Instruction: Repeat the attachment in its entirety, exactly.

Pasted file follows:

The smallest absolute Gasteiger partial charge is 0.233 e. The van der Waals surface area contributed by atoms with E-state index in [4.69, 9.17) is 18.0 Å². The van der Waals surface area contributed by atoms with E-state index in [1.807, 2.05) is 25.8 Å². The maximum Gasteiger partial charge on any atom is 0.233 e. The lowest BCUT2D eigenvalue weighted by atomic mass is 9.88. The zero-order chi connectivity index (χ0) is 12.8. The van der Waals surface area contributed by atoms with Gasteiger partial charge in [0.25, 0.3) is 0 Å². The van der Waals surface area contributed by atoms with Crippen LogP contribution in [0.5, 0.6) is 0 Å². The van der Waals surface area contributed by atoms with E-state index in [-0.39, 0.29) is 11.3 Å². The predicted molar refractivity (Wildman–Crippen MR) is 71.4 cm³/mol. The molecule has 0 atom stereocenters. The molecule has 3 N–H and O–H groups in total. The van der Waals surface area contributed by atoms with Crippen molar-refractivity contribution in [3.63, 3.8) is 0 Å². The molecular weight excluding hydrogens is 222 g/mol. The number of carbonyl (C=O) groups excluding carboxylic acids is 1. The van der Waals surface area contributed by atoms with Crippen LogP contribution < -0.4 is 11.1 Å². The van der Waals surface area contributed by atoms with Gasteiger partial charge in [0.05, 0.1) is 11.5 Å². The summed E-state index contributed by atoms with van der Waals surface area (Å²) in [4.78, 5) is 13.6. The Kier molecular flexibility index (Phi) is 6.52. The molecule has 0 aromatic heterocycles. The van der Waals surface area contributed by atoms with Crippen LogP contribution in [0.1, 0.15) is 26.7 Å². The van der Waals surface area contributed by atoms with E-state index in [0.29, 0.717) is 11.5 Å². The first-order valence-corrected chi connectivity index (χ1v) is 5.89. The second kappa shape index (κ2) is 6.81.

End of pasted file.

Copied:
The smallest absolute Gasteiger partial charge is 0.233 e. The van der Waals surface area contributed by atoms with E-state index in [4.69, 9.17) is 18.0 Å². The van der Waals surface area contributed by atoms with E-state index in [1.807, 2.05) is 25.8 Å². The maximum Gasteiger partial charge on any atom is 0.233 e. The lowest BCUT2D eigenvalue weighted by atomic mass is 9.88. The zero-order chi connectivity index (χ0) is 12.8. The van der Waals surface area contributed by atoms with Gasteiger partial charge in [0.25, 0.3) is 0 Å². The van der Waals surface area contributed by atoms with Crippen LogP contribution in [0.5, 0.6) is 0 Å². The van der Waals surface area contributed by atoms with E-state index in [-0.39, 0.29) is 11.3 Å². The predicted molar refractivity (Wildman–Crippen MR) is 71.4 cm³/mol. The molecule has 0 atom stereocenters. The molecule has 3 N–H and O–H groups in total. The van der Waals surface area contributed by atoms with Crippen molar-refractivity contribution in [3.63, 3.8) is 0 Å². The molecular weight excluding hydrogens is 222 g/mol. The number of carbonyl (C=O) groups excluding carboxylic acids is 1. The van der Waals surface area contributed by atoms with Crippen LogP contribution < -0.4 is 11.1 Å². The van der Waals surface area contributed by atoms with Gasteiger partial charge in [0.05, 0.1) is 11.5 Å². The summed E-state index contributed by atoms with van der Waals surface area (Å²) in [4.78, 5) is 13.6. The Kier molecular flexibility index (Phi) is 6.52. The molecule has 0 aromatic heterocycles. The van der Waals surface area contributed by atoms with Crippen LogP contribution in [0.1, 0.15) is 26.7 Å². The van der Waals surface area contributed by atoms with E-state index in [0.29, 0.717) is 11.5 Å². The first-order valence-corrected chi connectivity index (χ1v) is 5.89. The second kappa shape index (κ2) is 6.81.